Watch the video recording of "Plant a Garden"
Scott Wilson aims to encourage beginners and those who have not gardened before. He will cover basics to getting started such as site selection, soil, watering, seeds and starts, fertilizers, pest control, harvest, and what to do with your harvest. He will cover some philosophy and ideas to frame gardening as an educational journey of gathering and applying knowledge over time, in order to overcome setbacks and still enjoy the process as well as the produce, for many years to come!
Plastic Free Gardening
- One reason to grow your own vegetables is you can eliminate the need to bring home starts in plastic containers.
- When you grow our own vegetables they're usually right outside your home, so the need to get plastic bags to put your produce in is eliminated.
Did you know that Microplastics have been found in food? Apples and lettuces were the most and least contaminated samples, respectively. Micro and Nano Plastic Study link: https://www.sciencedirect.com/science/article/pii/S0013935120305703
More reasons to garden
- You have the ability to grow the food that you want and you also avoid transportation hang-ups.
- Is more secure if it's right outside your back door versus being trucked and having produce and fruit travel from producer to end consumer.
- Another reason to grow your own garden is your food safety. You get to determine what sort of fertilizers are used on your plants.
- Likewise, the pesticide angle is also in your control. Whatever goes on the surface of the fruit is determined by you.
- Another great reason to grow your own garden is that you get to choose from a vast variety of vegetables and fruits to grow.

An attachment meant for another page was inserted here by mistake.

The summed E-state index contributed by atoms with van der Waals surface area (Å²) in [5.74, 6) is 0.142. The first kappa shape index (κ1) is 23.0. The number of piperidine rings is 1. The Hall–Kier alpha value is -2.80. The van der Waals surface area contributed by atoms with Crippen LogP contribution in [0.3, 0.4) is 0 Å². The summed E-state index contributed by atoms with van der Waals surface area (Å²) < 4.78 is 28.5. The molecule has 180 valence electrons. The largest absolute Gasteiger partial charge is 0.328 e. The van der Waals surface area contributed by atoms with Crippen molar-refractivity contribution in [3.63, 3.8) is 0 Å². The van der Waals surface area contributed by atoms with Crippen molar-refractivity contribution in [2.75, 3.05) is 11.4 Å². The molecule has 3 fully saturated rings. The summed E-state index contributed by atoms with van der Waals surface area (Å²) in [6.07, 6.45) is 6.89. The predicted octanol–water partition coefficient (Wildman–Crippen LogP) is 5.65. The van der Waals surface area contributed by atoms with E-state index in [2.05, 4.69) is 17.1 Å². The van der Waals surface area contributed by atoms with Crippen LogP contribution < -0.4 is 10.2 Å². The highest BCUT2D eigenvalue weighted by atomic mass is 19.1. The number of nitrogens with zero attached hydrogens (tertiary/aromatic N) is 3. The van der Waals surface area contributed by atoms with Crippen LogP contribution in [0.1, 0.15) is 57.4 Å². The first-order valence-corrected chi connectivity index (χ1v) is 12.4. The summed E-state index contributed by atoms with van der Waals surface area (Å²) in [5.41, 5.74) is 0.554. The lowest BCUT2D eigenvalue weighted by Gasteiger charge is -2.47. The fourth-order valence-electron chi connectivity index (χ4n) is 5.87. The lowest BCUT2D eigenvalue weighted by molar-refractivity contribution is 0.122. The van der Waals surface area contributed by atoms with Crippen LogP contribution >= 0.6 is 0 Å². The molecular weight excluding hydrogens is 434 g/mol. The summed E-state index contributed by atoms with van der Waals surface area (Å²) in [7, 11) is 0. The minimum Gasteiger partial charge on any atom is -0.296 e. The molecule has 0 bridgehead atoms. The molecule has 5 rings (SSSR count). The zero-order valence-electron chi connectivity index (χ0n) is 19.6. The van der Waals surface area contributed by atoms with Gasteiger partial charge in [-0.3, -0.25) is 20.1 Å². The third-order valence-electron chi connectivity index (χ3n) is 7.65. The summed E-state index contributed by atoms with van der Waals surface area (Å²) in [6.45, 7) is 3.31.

We're going to start out with the distinctions of different types of seeds to help you navigate the world of seeds!
Organic vs. conventional
The first definition we have is organic versus conventional. Organic is a definition that is ruled by the USDA. The standards are generally thought of as more beneficial than chemical fertilizers, or what you would call conventional. There's no specific rules of what is conventional- that's just a general term. Organic is a specific set of rules and it avoids- generally speaking -harmful chemicals and pesticides. So, I like to use organic seeds as much as possible.
Genetically Modified Organisms (GMO's)
GMO stands for genetically modified organism. What that means is that at the laboratory level, the scientists take segments of genetic structure from a species and insert it into another species. So, you don't know what you're getting. I generally avoid pretty much at all costs genetically modified organism seeds.
An heirloom seed is basically a variety that has been passed down through the generations. There's no technical or legal term called heirloom. But when you see heirloom on a seed package, you can be assured that it is a variety that has probably been passed down for 50 or 100 years or more.
One of the more important ideas behind the heirlooms is that you can save the seed from an heirloom variety and grow it, and it will produce the same vegetable that you got the seed from- that's not always the case, such as with hybrids.
I have a variety of mustard called Miss America and it's an F1 hybrid. This means that two varieties of mustard were bred together. The first generation of seed from that is the F1. It produces a concept called hybrid vigor. However, F1 seeds can't be saved and used to produce the same variety that you grew.
Organic is generally thought of as being better, and probably is in fact safer for the consumption of food fruit and vegetables because there are great limitations on what a farmer can use on their crops directly and in the soil, and it is healthier, in my opinion.